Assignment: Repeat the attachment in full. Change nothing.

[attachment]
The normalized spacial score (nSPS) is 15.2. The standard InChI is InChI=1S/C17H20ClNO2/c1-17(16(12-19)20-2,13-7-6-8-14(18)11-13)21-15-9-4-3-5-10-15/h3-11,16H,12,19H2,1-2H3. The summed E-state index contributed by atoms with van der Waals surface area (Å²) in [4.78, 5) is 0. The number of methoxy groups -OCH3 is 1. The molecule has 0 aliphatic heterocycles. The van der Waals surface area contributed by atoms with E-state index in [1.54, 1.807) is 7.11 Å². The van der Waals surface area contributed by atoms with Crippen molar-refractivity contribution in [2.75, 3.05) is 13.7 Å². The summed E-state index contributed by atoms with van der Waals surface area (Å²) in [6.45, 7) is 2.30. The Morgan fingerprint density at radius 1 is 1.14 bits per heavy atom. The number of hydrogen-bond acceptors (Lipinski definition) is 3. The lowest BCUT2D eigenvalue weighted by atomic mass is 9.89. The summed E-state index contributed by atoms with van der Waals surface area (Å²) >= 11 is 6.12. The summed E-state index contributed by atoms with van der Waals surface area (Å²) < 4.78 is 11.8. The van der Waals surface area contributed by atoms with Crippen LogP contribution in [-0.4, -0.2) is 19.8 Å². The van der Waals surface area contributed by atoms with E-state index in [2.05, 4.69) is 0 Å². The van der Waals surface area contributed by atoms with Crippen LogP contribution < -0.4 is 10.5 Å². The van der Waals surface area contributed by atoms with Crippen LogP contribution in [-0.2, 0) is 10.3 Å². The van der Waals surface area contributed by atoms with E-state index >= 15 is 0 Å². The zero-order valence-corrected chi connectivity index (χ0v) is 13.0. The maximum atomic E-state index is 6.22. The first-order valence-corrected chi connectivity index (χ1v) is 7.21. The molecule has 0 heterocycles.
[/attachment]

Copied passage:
The normalized spacial score (nSPS) is 15.2. The standard InChI is InChI=1S/C17H20ClNO2/c1-17(16(12-19)20-2,13-7-6-8-14(18)11-13)21-15-9-4-3-5-10-15/h3-11,16H,12,19H2,1-2H3. The summed E-state index contributed by atoms with van der Waals surface area (Å²) in [4.78, 5) is 0. The number of methoxy groups -OCH3 is 1. The molecule has 0 aliphatic heterocycles. The van der Waals surface area contributed by atoms with E-state index in [1.54, 1.807) is 7.11 Å². The van der Waals surface area contributed by atoms with Crippen molar-refractivity contribution in [2.75, 3.05) is 13.7 Å². The summed E-state index contributed by atoms with van der Waals surface area (Å²) in [6.45, 7) is 2.30. The Morgan fingerprint density at radius 1 is 1.14 bits per heavy atom. The number of hydrogen-bond acceptors (Lipinski definition) is 3. The lowest BCUT2D eigenvalue weighted by atomic mass is 9.89. The summed E-state index contributed by atoms with van der Waals surface area (Å²) >= 11 is 6.12. The summed E-state index contributed by atoms with van der Waals surface area (Å²) < 4.78 is 11.8. The van der Waals surface area contributed by atoms with Crippen LogP contribution in [-0.4, -0.2) is 19.8 Å². The van der Waals surface area contributed by atoms with E-state index in [2.05, 4.69) is 0 Å². The van der Waals surface area contributed by atoms with Crippen LogP contribution < -0.4 is 10.5 Å². The van der Waals surface area contributed by atoms with Crippen LogP contribution in [-0.2, 0) is 10.3 Å². The van der Waals surface area contributed by atoms with E-state index >= 15 is 0 Å². The zero-order valence-corrected chi connectivity index (χ0v) is 13.0. The maximum atomic E-state index is 6.22. The first-order valence-corrected chi connectivity index (χ1v) is 7.21. The molecule has 0 heterocycles.